Congress May Hear Spears; But She Needs Legal Help

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Congress May Hear Spears; But She Needs Legal Help; Many Decry Her Treatment, But Don’t Step Forward to Protect Reproductive Rights

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Britney Spears To Testify Before Congress

WASHINGTON, D.C. (July 2, 2021) - An influential group of Republican House Members has invited Britney Spears - who recently told a judge about an apparent violation of her fundamental and constitutionally protected reproductive rights - to testify before Congress to help influence federal policy and give "hope to millions."

But she still urgently needs additional legal assistance, and the many law professors are other legal experts who pontificated about her important constitutional "reproductive coercion" appear to be doing nothing, not even submitting amicus briefs in support of important reproductive rights at stake in her situation, argues public interest law professor John Banzhaf.

A judge has just refused, in a written order, to grant Britney Spears' plea in open court for some relief from what she described as oppressive control over virtually every aspect of her life, including decisions regarding reproduction.

More specifically, the court ruled “The conservator’s request to suspend James P. Spears immediately upon the appointment of Bessemer Trust Company of California as sole conservator of estate is denied without prejudice.”

Especially since the denial was made "without prejudice" - meaning that she is permitted to make the same or similar applications in the future - the need for more effective legal assistance, especially by many law professors and others who have expressed concern about a violation of her fundamental constitutional right of reproduction (which some called "reproductive coercion") has become more pressing and urgent, say Banzhaf.

Conservator Prevent Removal Of IUD

Probably the most shocking part of Spears' testimony was that her conservator prevents her from having an IUD removed so she can have a child. In quotations appearing in the major media, many law professors opined that such a denial of reproductive freedom was unconstitutional or otherwise illegal, "shocking," "outrageous," and much more.

The Guttmacher Institute was outraged, stating that "forcing someone to be on birth control against their will is a violation of basic human rights and bodily autonomy, just as forcing someone to become or stay pregnant against their will would be."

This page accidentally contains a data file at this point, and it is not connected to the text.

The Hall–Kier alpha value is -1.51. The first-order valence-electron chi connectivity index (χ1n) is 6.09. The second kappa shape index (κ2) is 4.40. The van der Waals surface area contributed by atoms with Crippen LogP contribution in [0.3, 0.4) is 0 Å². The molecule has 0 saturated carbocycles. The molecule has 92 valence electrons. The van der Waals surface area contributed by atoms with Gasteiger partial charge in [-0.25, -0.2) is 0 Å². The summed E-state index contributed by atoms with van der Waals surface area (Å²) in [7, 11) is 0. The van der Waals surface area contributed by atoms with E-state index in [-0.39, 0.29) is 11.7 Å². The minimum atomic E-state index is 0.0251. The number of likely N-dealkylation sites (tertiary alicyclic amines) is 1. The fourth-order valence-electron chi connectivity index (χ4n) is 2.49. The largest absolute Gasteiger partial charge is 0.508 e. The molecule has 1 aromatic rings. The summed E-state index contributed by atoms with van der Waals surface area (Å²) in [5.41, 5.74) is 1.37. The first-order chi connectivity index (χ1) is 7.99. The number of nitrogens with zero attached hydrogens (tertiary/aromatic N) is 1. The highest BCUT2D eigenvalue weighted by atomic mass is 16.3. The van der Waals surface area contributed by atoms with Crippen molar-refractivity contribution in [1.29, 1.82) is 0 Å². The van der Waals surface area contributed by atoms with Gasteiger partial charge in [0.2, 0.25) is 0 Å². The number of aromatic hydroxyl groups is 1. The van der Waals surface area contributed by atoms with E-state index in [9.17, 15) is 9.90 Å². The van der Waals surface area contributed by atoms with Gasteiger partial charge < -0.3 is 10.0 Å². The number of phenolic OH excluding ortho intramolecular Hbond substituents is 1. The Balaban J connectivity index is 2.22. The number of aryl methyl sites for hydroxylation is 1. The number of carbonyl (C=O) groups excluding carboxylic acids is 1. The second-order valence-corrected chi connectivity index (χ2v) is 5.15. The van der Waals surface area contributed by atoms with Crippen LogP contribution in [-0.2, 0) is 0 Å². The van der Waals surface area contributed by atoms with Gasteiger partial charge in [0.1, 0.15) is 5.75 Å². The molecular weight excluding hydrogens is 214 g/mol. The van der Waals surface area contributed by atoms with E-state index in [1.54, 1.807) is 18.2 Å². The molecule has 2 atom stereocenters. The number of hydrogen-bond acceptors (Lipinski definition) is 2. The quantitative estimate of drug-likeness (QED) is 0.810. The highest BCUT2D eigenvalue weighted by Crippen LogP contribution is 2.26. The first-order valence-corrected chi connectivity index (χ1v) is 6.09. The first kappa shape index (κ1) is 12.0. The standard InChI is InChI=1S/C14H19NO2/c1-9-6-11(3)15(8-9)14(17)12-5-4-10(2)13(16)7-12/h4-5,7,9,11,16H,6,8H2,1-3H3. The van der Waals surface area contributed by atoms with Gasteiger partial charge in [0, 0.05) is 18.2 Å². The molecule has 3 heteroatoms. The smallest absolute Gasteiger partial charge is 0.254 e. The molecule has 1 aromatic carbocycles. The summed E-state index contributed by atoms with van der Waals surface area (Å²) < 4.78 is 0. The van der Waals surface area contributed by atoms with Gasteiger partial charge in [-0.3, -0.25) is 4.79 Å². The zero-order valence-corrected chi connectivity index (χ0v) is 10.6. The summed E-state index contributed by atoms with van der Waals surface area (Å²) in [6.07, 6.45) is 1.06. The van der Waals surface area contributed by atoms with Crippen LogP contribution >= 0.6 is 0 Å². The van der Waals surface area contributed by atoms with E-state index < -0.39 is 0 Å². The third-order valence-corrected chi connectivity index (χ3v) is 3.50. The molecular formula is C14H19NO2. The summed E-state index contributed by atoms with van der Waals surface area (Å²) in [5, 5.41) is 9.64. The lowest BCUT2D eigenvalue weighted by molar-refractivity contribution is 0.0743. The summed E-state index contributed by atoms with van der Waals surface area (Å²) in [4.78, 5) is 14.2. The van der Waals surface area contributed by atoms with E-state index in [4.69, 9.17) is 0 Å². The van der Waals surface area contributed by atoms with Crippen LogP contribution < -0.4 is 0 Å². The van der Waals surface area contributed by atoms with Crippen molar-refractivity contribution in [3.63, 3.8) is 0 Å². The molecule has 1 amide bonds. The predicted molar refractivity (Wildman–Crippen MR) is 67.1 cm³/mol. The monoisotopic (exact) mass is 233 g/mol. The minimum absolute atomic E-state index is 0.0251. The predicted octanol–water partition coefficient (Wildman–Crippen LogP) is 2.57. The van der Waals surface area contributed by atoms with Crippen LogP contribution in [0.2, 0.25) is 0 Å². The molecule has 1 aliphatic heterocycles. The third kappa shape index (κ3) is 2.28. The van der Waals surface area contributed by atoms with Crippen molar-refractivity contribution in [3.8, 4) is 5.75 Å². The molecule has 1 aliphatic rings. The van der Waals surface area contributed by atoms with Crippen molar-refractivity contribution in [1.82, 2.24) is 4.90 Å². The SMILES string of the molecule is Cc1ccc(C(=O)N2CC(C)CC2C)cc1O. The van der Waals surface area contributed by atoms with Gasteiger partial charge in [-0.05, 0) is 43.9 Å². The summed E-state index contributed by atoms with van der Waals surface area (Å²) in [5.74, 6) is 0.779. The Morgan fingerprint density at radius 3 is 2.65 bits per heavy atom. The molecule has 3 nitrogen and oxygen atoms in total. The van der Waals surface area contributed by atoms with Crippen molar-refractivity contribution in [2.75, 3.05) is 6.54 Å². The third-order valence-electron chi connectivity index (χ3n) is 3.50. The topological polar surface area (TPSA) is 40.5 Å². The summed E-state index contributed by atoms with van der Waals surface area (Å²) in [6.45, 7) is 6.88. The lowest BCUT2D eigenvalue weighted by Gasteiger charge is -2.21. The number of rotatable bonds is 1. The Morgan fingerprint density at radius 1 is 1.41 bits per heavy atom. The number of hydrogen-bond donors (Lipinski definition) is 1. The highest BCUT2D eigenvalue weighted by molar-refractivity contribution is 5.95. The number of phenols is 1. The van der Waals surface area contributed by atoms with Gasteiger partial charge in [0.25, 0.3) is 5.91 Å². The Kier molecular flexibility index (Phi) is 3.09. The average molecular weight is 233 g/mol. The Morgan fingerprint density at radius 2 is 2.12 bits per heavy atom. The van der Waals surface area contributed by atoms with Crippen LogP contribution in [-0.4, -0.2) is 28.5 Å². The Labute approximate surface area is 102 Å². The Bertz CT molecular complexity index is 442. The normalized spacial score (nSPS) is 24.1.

Planned Parenthood Affiliates of California called the pop icon’s account of forced contraception “extremely troubling.”

The Director of the O’Neill Institute for National and Global Health Law opined that her situation "illustrates an abusive system aided and abetted by the law.”

But as Spears' problems illustrate - especially with her former attorney claiming that she was "deprived of her rights" in a "terrible miscarriage of justice" - she needs far more than pontifications and pious pronouncements.

What she very clearly needs is legal assistance, says law professor Banzhaf, not only to protect her own reproductive rights, but also the rights of many other women whose similar constitutional rights are in danger of being violated, as least according to some experts.

Insufficient Legal Representation

Whatever legal representation she's now getting obviously hasn't been sufficient to persuade the judge that her fundamental constitutional rights are being violated, says Banzhaf, who notes that many lawyers are already involved with her and her conservatorship, but may not be doing enough to protect her interests. Indeed, Spears claimed that she was not even told that she had a legal right to petition to have the conservatorship terminated.

The traditional way for law professors to provide at least some legal assistance in a case, when a legal right they deem important is at stake, is to file a "friend of the court" [amicus] brief, said Banzhaf, who has filed several himself at his own expense.

Such briefs can be very effective, especially in courts below the U.S. Supreme Court, because they not only provide information and legal arguments the court might otherwise not be exposed to, but also because their filings also emphasize just how important the legal proceeding - and the underlying legal issues - are.

Although Spears' court records are largely sealed, it appears, from the absence of any mention in the media, that none of the law professors who profess to be so concerned about this violation of a reproductive right - which the U.S. Supreme Court has determined is a fundamental constitutional right - has filed such a brief to assist Spears in defending this right in her case, and in creating a precedent able to help many other women who are facing or are likely to face similar deprivations.

Since they are all apparently on an extended summer break from having to teach classes, these law professors should have more than sufficient time to take this tiny step, professor Banzhaf points out.

It is even more startling that apparently none of the organizations which have pontificated on behalf of Spears' reproductive rights have provided any legal support or other assistance to her in defending them.

This is especially surprising because they obviously have resources far in excess of those within the reach of most individual law professors; ironically, they seemingly raise money by representing how they protect the rights which they say are so important.